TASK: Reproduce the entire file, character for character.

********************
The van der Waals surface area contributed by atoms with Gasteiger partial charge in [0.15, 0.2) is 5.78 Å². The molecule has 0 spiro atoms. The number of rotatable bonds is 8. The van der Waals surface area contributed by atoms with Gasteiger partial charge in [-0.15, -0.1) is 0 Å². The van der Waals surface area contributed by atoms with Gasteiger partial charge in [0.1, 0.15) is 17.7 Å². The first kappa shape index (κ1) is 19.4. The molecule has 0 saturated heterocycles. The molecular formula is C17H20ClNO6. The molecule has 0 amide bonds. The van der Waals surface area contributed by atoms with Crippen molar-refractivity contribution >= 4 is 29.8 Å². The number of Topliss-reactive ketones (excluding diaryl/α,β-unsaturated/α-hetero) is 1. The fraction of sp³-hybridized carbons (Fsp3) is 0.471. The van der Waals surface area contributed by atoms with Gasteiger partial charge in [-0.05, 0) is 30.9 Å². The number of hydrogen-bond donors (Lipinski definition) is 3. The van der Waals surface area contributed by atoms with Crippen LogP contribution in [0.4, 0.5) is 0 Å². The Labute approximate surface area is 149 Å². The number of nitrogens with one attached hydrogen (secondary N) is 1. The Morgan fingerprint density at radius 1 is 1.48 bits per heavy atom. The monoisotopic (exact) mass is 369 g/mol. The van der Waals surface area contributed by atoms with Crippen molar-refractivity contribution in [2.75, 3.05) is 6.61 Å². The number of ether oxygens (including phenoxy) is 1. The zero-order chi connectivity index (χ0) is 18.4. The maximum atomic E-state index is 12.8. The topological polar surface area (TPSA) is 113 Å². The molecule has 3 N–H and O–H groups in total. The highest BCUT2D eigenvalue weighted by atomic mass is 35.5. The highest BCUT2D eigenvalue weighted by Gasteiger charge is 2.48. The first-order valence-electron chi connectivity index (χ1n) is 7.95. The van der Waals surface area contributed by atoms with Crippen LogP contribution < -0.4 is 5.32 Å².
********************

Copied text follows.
The van der Waals surface area contributed by atoms with Gasteiger partial charge in [0.15, 0.2) is 5.78 Å². The molecule has 0 spiro atoms. The number of rotatable bonds is 8. The van der Waals surface area contributed by atoms with Gasteiger partial charge in [-0.15, -0.1) is 0 Å². The van der Waals surface area contributed by atoms with Gasteiger partial charge in [0.1, 0.15) is 17.7 Å². The first kappa shape index (κ1) is 19.4. The molecule has 0 saturated heterocycles. The molecular formula is C17H20ClNO6. The molecule has 0 amide bonds. The van der Waals surface area contributed by atoms with Crippen molar-refractivity contribution >= 4 is 29.8 Å². The number of Topliss-reactive ketones (excluding diaryl/α,β-unsaturated/α-hetero) is 1. The fraction of sp³-hybridized carbons (Fsp3) is 0.471. The van der Waals surface area contributed by atoms with Gasteiger partial charge in [-0.05, 0) is 30.9 Å². The number of hydrogen-bond donors (Lipinski definition) is 3. The van der Waals surface area contributed by atoms with Crippen LogP contribution in [0.4, 0.5) is 0 Å². The Labute approximate surface area is 149 Å². The number of nitrogens with one attached hydrogen (secondary N) is 1. The Morgan fingerprint density at radius 1 is 1.48 bits per heavy atom. The monoisotopic (exact) mass is 369 g/mol. The van der Waals surface area contributed by atoms with Crippen molar-refractivity contribution in [2.75, 3.05) is 6.61 Å². The number of ether oxygens (including phenoxy) is 1. The zero-order chi connectivity index (χ0) is 18.4. The maximum atomic E-state index is 12.8. The topological polar surface area (TPSA) is 113 Å². The molecule has 3 N–H and O–H groups in total. The highest BCUT2D eigenvalue weighted by atomic mass is 35.5. The highest BCUT2D eigenvalue weighted by Gasteiger charge is 2.48. The first-order valence-electron chi connectivity index (χ1n) is 7.95. The van der Waals surface area contributed by atoms with Crippen LogP contribution < -0.4 is 5.32 Å².